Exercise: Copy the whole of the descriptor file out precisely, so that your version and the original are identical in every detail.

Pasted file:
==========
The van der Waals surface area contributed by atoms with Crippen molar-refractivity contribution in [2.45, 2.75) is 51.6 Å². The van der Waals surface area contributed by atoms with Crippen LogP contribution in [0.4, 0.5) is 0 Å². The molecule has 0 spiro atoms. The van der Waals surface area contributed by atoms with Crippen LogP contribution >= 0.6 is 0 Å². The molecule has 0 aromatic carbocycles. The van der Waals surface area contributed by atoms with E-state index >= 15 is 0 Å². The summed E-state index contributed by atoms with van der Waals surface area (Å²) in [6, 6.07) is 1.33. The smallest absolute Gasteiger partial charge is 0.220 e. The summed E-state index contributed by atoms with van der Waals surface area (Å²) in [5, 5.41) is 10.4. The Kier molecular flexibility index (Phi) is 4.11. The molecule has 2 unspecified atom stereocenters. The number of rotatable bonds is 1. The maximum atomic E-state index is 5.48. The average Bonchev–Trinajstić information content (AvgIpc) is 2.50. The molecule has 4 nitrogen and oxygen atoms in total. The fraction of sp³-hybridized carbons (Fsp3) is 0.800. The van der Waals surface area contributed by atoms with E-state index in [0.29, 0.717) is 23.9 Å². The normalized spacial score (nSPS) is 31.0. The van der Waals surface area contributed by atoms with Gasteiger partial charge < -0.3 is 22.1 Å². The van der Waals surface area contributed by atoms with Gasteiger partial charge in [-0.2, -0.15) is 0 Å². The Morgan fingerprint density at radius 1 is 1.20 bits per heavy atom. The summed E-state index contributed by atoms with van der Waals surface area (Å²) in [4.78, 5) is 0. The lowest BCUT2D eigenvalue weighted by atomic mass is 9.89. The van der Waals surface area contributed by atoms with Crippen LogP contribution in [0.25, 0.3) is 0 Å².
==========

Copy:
The van der Waals surface area contributed by atoms with Crippen molar-refractivity contribution in [2.45, 2.75) is 51.6 Å². The van der Waals surface area contributed by atoms with Crippen LogP contribution in [0.4, 0.5) is 0 Å². The molecule has 0 spiro atoms. The van der Waals surface area contributed by atoms with Crippen LogP contribution >= 0.6 is 0 Å². The molecule has 0 aromatic carbocycles. The van der Waals surface area contributed by atoms with E-state index >= 15 is 0 Å². The summed E-state index contributed by atoms with van der Waals surface area (Å²) in [6, 6.07) is 1.33. The smallest absolute Gasteiger partial charge is 0.220 e. The summed E-state index contributed by atoms with van der Waals surface area (Å²) in [5, 5.41) is 10.4. The Kier molecular flexibility index (Phi) is 4.11. The molecule has 2 unspecified atom stereocenters. The number of rotatable bonds is 1. The maximum atomic E-state index is 5.48. The average Bonchev–Trinajstić information content (AvgIpc) is 2.50. The molecule has 4 nitrogen and oxygen atoms in total. The fraction of sp³-hybridized carbons (Fsp3) is 0.800. The van der Waals surface area contributed by atoms with E-state index in [0.29, 0.717) is 23.9 Å². The normalized spacial score (nSPS) is 31.0. The van der Waals surface area contributed by atoms with Gasteiger partial charge < -0.3 is 22.1 Å². The van der Waals surface area contributed by atoms with Gasteiger partial charge in [-0.2, -0.15) is 0 Å². The Morgan fingerprint density at radius 1 is 1.20 bits per heavy atom. The summed E-state index contributed by atoms with van der Waals surface area (Å²) in [4.78, 5) is 0. The lowest BCUT2D eigenvalue weighted by atomic mass is 9.89. The van der Waals surface area contributed by atoms with Crippen LogP contribution in [0.25, 0.3) is 0 Å².